Let’s talk about where this whole idea comes from. That’s a really good place to start!
The term “shabby chic” seems to have originated in the 1980’s. Wikipedia says it was first used by The World of Interiors magazine, and spread from there.
Shabby chic style is, most simply, a blend of “shabby”- or rough, old, slightly aged or damaged items, with “chic”- or elegant, often feminine, beautiful elements. Sometimes the shabby chic design style is achieved in one piece, say an old french provincial dresser, which has antique wear-and-tear, but is, by nature, elegant.
Or, shabby chic can consist of pairing old antique items with new, soft and elegant pieces, colors and fabrics.
Lately, the shabby chic style is being popularized by distressing new pieces or re-purposing furniture items to give them a tailor-made shabby chic feel.
Like this re-purposed pallet:
The shabby chic style can mean somewhat different things for different people. It’s a design style based on the concept of mixing old vintage stylized pieces with soft, typically girly fabrics and colors. Lately, though, I’ve been falling in love with what some are calling the “Masculine Shabby Chic”…. Which is basically a lot of roughed up antiques with lots of browns and whites, all while maintaining a subtle elegance.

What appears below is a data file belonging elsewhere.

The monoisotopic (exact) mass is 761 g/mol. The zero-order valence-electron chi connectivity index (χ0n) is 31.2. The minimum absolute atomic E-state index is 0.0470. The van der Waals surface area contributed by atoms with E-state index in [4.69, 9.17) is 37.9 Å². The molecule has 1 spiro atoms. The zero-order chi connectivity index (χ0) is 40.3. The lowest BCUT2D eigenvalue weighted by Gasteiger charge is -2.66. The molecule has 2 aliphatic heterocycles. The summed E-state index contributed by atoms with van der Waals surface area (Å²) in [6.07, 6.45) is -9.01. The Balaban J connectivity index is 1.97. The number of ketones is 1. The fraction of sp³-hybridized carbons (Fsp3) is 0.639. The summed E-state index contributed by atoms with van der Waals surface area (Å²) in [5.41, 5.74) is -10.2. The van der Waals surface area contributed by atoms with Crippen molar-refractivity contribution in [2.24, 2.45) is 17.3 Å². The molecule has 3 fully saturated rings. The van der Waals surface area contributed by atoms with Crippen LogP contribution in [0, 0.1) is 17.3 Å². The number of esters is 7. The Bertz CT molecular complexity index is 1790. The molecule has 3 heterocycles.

And while shabby chic can be interpreted differently, it’s probably safe to say that shabby chic is generally not a sleek, modern, or minimalist style. It’s usually a bit more “floofy*”. Tastefully floofy, though, of course!
*If you are unfamiliar with the highly techincial term “floofy,” it’s okay. It just means that you are clearly not from my bloodline. Normal people might use words like “feminine,” “lacy,” “floral,” or even “Victorian” to describe this style.